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Thursday: August 18, 2011

For my readers who are not fellow anthropology students, I thought I would take a bit of webspace here and go over some things. I will try to always add brief basic explanations of topics covered, but if you still find it confusing, let me know and I will add further detail. Sometimes it is hard to see the trees through the forest.

Anthropology is the study of humankind – what does it mean to be human? It is also holistic, which means it uses all fields of knowledge to form an understanding, from the humanities to the natural sciences. This is why it interests me so – if boredom with a subject were to ever occur, I can switch gears and look at it from a new angle. I can be a Jane of All Trades, so to speak.

Anthropology is also often divided into four major subfields. Each can then be divided again, and some will overlap, and theories continually are reworked, but in general they are:

·Archaeology, the most widely known category, focuses on the artifacts left by human populations. It should be noted that artifacts are created by people, while fossils are their remains. Archaeologists look at things like development of art, evolution of tools, stylistic changes in architecture, and trash. Trash heaps, or middens, actually tell a huge amount of information. Just think what can be told about your household with the items you discard each day!

·Biological anthropology utilizes hard science to determine what makes us human. How did we evolve? Why are there different blood groups? How does our lifestyles affect our DNA for future generations? How do some populations survive disease while others are completely wiped out? Primatology is a subfield of bioanthropology, as well as forensic anthropology, bioarchaeology, and molecular anthropology. By the way, anthropologists have never ever said that we evolved from apes!

·Cultural anthropology studies what defines culture. They often fully submerge themselves into another group over a very long time. Historically, these groups were mostly tribal populations, but as anthropology progresses, the groups could now be a punk-rock subculture in Brooklyn or people who think the internet meme of owling is cool. Cultural anthropologists are the most similar to sociologists and they question how are all cultures the same? What makes a person part of one culture, but not of another? How are cultures changed or even eradicated with colonialism or globalism? How do cultures provide social organization?  What is culture?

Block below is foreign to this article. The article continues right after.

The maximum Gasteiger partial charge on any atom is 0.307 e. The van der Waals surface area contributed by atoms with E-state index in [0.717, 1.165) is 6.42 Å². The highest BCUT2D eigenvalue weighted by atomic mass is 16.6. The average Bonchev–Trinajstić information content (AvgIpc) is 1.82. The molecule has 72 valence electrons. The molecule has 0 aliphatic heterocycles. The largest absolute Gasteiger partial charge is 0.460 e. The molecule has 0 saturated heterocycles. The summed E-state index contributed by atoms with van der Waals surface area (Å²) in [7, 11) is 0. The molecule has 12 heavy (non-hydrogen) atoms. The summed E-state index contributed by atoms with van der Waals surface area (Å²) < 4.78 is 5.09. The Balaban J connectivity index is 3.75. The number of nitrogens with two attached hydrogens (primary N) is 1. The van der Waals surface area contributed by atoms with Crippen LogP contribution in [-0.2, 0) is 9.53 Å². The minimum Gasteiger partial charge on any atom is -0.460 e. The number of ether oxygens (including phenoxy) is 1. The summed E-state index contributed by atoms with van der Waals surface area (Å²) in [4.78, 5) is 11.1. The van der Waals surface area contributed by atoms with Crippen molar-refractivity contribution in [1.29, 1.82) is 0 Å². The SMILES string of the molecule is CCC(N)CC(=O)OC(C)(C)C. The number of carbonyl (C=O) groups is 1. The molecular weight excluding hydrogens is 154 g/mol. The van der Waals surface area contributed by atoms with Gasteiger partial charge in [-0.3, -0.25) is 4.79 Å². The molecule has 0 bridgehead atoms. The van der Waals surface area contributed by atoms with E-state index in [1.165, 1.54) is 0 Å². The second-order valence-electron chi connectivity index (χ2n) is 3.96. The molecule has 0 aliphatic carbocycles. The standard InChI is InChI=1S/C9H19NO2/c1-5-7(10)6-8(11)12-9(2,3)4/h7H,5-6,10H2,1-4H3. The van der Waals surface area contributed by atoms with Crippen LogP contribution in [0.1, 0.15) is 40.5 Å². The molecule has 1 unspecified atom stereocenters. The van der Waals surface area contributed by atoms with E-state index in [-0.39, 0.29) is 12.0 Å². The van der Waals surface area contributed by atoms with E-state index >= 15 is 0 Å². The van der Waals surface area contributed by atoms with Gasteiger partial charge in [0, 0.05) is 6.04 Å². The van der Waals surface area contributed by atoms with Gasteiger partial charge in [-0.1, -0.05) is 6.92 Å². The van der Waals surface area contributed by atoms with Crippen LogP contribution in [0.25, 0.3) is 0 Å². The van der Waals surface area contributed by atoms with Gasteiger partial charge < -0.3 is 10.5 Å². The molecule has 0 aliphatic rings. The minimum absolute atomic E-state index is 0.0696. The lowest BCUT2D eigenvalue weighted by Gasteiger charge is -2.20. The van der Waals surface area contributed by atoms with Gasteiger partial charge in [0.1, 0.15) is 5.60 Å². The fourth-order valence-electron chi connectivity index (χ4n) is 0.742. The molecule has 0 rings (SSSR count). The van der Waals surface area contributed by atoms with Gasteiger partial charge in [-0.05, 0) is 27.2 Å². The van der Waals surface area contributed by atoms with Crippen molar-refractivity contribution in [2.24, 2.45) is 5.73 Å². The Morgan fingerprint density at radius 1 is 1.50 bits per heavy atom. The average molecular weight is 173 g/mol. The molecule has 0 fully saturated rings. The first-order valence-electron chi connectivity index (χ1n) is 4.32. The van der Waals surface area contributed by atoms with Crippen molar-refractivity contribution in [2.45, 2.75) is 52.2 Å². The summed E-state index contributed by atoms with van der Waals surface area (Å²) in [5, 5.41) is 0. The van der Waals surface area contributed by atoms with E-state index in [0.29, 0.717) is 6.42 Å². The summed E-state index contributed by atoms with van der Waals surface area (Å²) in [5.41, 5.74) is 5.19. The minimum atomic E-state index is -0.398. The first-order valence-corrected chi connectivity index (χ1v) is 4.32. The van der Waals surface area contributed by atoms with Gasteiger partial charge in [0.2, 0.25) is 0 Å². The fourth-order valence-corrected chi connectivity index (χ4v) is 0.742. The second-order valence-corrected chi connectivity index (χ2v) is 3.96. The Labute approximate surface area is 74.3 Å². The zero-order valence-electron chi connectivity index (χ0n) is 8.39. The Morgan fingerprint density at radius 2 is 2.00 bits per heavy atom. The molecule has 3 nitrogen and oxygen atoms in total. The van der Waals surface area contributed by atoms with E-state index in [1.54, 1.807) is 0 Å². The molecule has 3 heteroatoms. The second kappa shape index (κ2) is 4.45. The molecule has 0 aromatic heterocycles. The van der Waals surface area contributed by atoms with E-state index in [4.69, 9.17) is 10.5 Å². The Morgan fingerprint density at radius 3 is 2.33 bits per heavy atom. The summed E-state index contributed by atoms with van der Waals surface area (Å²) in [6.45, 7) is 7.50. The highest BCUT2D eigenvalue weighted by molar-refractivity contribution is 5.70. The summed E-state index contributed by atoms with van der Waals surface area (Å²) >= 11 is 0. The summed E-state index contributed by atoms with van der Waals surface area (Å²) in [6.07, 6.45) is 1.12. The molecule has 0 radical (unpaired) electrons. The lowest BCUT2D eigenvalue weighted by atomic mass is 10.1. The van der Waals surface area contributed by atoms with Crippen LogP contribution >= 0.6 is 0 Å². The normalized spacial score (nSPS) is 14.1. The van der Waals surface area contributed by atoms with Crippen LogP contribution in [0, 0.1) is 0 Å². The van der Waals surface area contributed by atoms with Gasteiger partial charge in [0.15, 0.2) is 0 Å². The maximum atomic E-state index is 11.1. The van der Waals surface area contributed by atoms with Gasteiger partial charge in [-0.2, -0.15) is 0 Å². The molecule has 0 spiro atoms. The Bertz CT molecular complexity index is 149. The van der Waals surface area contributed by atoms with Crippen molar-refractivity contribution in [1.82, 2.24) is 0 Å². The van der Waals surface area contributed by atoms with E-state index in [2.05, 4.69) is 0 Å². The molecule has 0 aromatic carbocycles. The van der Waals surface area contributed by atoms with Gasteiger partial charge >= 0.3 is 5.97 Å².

·Linguistics is likely the least well-known field of anthropology. Like cultural anthropology, the field questions how all languages are similar, yet how are they different? What is language? How does language evolve? How does one learn language? How does having language affect our world view? Some languages are are even endangered, or have never been turned into written language, and linguists work to preserve them.

I have taken classes on all of these subjects and any one of them is highly interesting. I also volunteered at an archaeological dig in 2008 ran by Dr. Mark Schurr of ND and the Kankakee Valley Historical Society at Collier Lodge in Kouts, Indiana. Here are some photos of that experience:

Collier Lodge Archaeological Field School

I primarily helped these two graduate students while they excavated and took measurements.

Collier Lodge Archaeological Field School

Soil layers are defined for mapping.

Collier Lodge Archaeological Field School

I used a screen to sift through the unit's artifacts.

Collier Lodge Archaeological Field School

Dr. Schurr demonstrates how water screening works.

Collier Lodge Archaeological Field School

Recovered artifacts after cleaning.

Collier Lodge Archaeological Field School

An arrowhead found from a nearby unit.

Collier Lodge Archaeological Field School

An 1888 coin found from a nearby unit.

In the next post, I will discuss what my grad studies will be centered on: bioarchaeology.

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